The United States wants to end the war in Yemen, but given its lack of leverage over the Houthis, the few policy options it does have will likely make the situation worse.
Recent fighting in Shabwa highlights lack of unity of Yemen’s Presidential Leadership Council, threatening its ability to present a common front against the Houthis.
If the United States wants to avoid a disaster scenario in Yemen, it should shift its focus from the failed attempt to resurrect a single Yemeni state to laying the groundwork for a divided Yemen.
Yemen’s fragile truce is being extended, but there is still a massive amount of work needed to bring the conflict to an end.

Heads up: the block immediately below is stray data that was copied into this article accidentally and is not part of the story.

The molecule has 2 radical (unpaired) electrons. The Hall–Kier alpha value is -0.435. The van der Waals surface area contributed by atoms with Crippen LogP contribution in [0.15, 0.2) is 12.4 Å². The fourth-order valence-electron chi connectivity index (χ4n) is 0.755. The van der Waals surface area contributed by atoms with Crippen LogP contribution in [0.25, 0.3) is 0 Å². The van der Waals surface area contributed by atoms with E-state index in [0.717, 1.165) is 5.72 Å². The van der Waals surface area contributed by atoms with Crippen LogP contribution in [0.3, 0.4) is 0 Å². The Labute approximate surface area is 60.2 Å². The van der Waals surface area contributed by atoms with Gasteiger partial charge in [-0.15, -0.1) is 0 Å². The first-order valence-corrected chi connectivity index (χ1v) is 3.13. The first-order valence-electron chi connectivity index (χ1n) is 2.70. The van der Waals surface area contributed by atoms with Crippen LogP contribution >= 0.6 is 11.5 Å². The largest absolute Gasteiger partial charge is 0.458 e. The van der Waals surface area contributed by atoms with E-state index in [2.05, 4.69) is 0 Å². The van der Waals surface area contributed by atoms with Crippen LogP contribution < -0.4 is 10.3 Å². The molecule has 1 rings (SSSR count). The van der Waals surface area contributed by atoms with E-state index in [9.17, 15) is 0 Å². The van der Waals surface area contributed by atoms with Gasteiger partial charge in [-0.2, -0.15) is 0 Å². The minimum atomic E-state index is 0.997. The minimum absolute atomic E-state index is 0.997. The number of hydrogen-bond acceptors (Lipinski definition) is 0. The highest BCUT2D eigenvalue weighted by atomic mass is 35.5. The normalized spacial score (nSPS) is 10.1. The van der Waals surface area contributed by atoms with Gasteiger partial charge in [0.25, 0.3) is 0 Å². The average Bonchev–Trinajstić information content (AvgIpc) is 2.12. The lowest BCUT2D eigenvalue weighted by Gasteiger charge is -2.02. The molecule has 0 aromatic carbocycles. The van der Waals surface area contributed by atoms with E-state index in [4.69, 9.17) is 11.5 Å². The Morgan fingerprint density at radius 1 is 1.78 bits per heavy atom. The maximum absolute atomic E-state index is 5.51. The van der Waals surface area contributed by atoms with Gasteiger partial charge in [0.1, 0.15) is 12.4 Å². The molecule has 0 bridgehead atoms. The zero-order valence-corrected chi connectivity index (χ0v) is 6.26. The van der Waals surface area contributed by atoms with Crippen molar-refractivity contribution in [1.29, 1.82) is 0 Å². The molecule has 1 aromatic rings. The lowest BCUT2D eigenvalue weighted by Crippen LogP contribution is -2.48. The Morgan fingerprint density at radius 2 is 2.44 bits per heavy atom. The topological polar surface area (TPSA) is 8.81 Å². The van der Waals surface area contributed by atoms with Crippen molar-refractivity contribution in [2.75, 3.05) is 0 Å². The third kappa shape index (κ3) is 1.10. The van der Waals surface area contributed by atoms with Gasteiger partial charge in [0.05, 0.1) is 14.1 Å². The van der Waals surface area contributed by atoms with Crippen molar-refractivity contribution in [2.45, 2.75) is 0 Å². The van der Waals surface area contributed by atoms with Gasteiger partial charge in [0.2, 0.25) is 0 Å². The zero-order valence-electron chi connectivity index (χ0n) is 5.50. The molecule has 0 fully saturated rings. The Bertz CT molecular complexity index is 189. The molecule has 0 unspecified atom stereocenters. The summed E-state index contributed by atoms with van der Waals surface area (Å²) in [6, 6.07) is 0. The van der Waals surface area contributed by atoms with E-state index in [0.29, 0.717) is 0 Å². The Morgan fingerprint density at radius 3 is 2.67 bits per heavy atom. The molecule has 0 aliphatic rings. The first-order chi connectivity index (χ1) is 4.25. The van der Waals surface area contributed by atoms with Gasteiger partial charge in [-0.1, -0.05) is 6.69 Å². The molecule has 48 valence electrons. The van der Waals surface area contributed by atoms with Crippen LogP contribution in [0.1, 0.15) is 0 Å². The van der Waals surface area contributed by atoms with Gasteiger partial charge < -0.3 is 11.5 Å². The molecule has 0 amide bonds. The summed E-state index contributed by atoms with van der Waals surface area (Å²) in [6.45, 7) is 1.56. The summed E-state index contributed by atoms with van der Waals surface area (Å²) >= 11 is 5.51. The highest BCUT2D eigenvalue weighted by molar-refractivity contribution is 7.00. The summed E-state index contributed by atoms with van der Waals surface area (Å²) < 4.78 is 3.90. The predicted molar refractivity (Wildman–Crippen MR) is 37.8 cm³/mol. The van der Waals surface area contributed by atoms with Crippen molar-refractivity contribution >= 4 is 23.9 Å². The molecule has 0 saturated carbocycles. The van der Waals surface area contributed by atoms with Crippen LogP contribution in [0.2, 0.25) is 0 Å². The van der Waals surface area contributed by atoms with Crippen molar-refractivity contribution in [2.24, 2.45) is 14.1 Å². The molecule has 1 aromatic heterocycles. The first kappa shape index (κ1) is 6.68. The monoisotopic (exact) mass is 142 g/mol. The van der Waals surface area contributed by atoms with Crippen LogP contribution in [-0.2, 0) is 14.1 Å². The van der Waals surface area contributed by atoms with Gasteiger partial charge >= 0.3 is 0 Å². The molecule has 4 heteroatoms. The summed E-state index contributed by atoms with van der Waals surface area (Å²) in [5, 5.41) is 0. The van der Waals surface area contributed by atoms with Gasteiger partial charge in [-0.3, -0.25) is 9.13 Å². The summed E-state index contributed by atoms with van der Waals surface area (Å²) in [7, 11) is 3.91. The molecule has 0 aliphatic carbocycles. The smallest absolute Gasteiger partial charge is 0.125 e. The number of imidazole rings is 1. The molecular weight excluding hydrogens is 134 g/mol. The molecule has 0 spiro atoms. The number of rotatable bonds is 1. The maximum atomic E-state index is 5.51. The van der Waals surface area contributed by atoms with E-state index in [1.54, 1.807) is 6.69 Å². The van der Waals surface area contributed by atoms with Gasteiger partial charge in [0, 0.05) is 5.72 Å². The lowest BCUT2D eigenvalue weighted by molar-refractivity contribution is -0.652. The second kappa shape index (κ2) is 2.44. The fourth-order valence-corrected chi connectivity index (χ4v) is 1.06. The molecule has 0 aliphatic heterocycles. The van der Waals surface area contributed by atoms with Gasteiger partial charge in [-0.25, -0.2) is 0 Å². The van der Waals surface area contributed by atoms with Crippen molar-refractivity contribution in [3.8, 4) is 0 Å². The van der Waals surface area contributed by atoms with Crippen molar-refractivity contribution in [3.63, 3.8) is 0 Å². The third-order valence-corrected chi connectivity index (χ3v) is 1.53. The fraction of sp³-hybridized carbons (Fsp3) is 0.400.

Yemen’s new presidential council was made in Saudi Arabia and backed by the UAE, which means it may struggle to find legitimacy on the ground.
An agreement is likely still a long way off in Yemen, but at least some of the parties are starting to talk, listen, and, ever so slowly, compromise.
Seven years since their intervention in Yemen, Saudi Arabia, and the UAE remain mired in a disaster, and they’ll need U.S. assistance to end the war.
The length of the war and the associated costs have led the UAE to recalibrate its position in Yemen, but influence in southern Yemen remains a key part of its regional strategy.
Through its careful examination of the forces shaping the evolution of Gulf societies and the new generation of emerging leaders, AGSIW facilitates a richer understanding of the role the countries in this key geostrategic region can be expected to play in the 21st century.Learn More